Teaching the book of Obadiah this morning, I was reflecting on the issue of Israel and her neighbors: Jordan, The Palestinian Territories and Lebanon. According to this little book written (likely) sometime in the sixth century B.C. (though some have argued for as early as the 9th century) “Edom” and Gilead (which is within the boundaries of Jordan; vv.18, 19), the “Philistine plains” (part of the modern Gaza strip; v.19), and “Phoenician” and “Zarephath” (in modern Lebanon) are all to be destroyed and occupied by Israel.
The normal narrative I hear in my circles argues that it is Israel’s neighbors who have set themselves to see Israel utterly destroyed and thus should not be reasoned with (or so the story goes within certain camps). It is typically further argued that these neighbors are simply always fighting and are the culprits of the angst against Israel and thus no agreement should be made with them.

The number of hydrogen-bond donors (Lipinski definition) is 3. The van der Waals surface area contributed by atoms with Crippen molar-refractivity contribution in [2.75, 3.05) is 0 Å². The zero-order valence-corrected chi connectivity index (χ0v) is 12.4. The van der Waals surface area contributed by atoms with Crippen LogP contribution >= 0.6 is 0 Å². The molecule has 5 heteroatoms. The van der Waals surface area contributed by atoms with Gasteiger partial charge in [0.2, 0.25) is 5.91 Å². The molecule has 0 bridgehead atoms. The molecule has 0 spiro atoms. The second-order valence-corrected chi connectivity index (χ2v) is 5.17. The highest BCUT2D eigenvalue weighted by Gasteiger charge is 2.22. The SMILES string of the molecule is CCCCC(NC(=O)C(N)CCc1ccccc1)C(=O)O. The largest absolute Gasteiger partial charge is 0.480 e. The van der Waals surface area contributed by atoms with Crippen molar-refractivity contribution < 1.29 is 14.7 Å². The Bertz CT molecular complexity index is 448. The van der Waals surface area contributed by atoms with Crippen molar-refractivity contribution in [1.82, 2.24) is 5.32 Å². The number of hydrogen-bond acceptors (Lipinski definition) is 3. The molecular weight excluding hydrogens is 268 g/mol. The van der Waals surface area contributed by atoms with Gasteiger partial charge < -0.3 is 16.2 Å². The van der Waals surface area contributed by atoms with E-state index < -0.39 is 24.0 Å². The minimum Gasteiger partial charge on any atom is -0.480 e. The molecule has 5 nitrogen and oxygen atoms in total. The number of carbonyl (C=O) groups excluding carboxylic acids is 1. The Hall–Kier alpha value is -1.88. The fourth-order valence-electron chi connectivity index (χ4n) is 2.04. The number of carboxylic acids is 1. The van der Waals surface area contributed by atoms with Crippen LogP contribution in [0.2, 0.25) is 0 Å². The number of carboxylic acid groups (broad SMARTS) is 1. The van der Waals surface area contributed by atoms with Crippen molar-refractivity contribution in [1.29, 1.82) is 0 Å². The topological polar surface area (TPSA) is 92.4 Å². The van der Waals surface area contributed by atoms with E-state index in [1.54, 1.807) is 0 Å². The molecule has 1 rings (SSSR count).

This narrative fails to account for the religious text of Obadiah which declares the destruction and dispossession of Israel’s neighbors at their hands. How would that potentially affect Israel being a legitimate negotiation partner? How should Israel’s neighbors consider a people who hold as sacred a text which is primary to the institution of this people being a people and which calls for their destruction?
These were questions which arose in my mind as we reflected on this text. What are your thoughts? How have you perceived trying to work with a people whose religious text seems to call for your destruction? Can their be concessions?
As a footnote, I understand the modern nation-state of Israel does not typically regard such texts as authoritative, though some certainly do. It nevertheless remains that this text belongs to Israel as a people.